Vol. 10, No. 10 – February 15 – February 28, 2017 – GUEST COLUMN

by Debra Reeves

I am a volunteer with Buddy Nation, a registered non-profit organization in Ventura whose mission is to work with the county’s homeless people and their pets. Our goal is to give practical help to those who need it – both 2 and 4 footed. We provide pet food and bedding, spaying/neutering, vaccinations and licenses, microchipping, veterinary services – both routine and emergency and specialized.

To accomplish this we collaborate with S.P.A.N. (Spay/Neuter Animal Network), the Ventura County Animal Services, C.A.R.L. (Canine Animal Rescue League), The Humane Society, S.P.A.R.C. (Santa Paula Animal Rescue Center), Ventura Avenue Luxury Boarding and our local veterinarians.

We work with churches and hospitals and hospice to help get people back on their feet and back into regular lives. We have had wonderful success stories: a young woman was hospitalized for 9 days with a serious illness. While she was in the hospital, the kennel kept her Pit Bull safe and loved – at no expense. The woman and her beloved dog are now re-united in another state with her family and doing well. All she needed was someone to help her back on her feet. We did that, with the help of our aforementioned friends.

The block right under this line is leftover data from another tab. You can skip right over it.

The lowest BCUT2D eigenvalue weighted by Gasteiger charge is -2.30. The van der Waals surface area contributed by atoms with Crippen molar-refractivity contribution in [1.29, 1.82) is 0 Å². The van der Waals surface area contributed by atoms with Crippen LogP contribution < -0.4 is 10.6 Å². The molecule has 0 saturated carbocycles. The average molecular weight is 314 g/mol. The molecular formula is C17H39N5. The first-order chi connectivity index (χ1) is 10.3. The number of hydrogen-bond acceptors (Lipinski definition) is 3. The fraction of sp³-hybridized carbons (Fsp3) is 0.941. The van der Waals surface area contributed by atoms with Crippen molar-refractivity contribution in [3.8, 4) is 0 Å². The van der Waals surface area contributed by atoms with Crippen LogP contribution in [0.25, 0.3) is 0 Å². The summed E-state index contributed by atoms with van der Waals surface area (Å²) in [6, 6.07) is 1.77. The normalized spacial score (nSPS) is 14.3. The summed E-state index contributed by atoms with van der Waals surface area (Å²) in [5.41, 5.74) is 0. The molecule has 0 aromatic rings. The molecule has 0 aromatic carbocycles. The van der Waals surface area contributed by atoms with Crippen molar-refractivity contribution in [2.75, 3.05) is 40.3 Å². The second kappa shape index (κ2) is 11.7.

Our experience from being on the streets, at the river bottom, at cars, vans, trucks is that most of the homeless people are folks who are down on their luck and trying to get back on their feet. They are middle class, middle aged, are not crazy, drunks or junkies. They have lost jobs, fallen behind on house payments, had catastrophic medical bills that have wiped them out. They don’t want to be living on the streets, in their cars or vans but ended up there.

Sure, there are the people who drink or use drugs. Sure, there are the wild and crazy ones … but that is not the face of homelessness here. The people we work with want to get back to normal lives – they want housing, food on the table, safety and security. They want to be warm at night, and they want their beloved pets with them.

We have had people die and we do what we can to help make this final transition easier – even if it means pulling someone out of the river bottom and booking him into a high-end motel until his hospice bed became available. The person I’m referring to did pass away, but he knew that people cared for him at the end, and that his little dog is in a loving home (mine) .

Buddy Nation does what we do to give dignity back to people who have been reduced to none.

We all must remember that any of us could become homeless, given the right circumstances. Think about this the next time you see a homeless person – and smile and say hello – and be , it’s not you.

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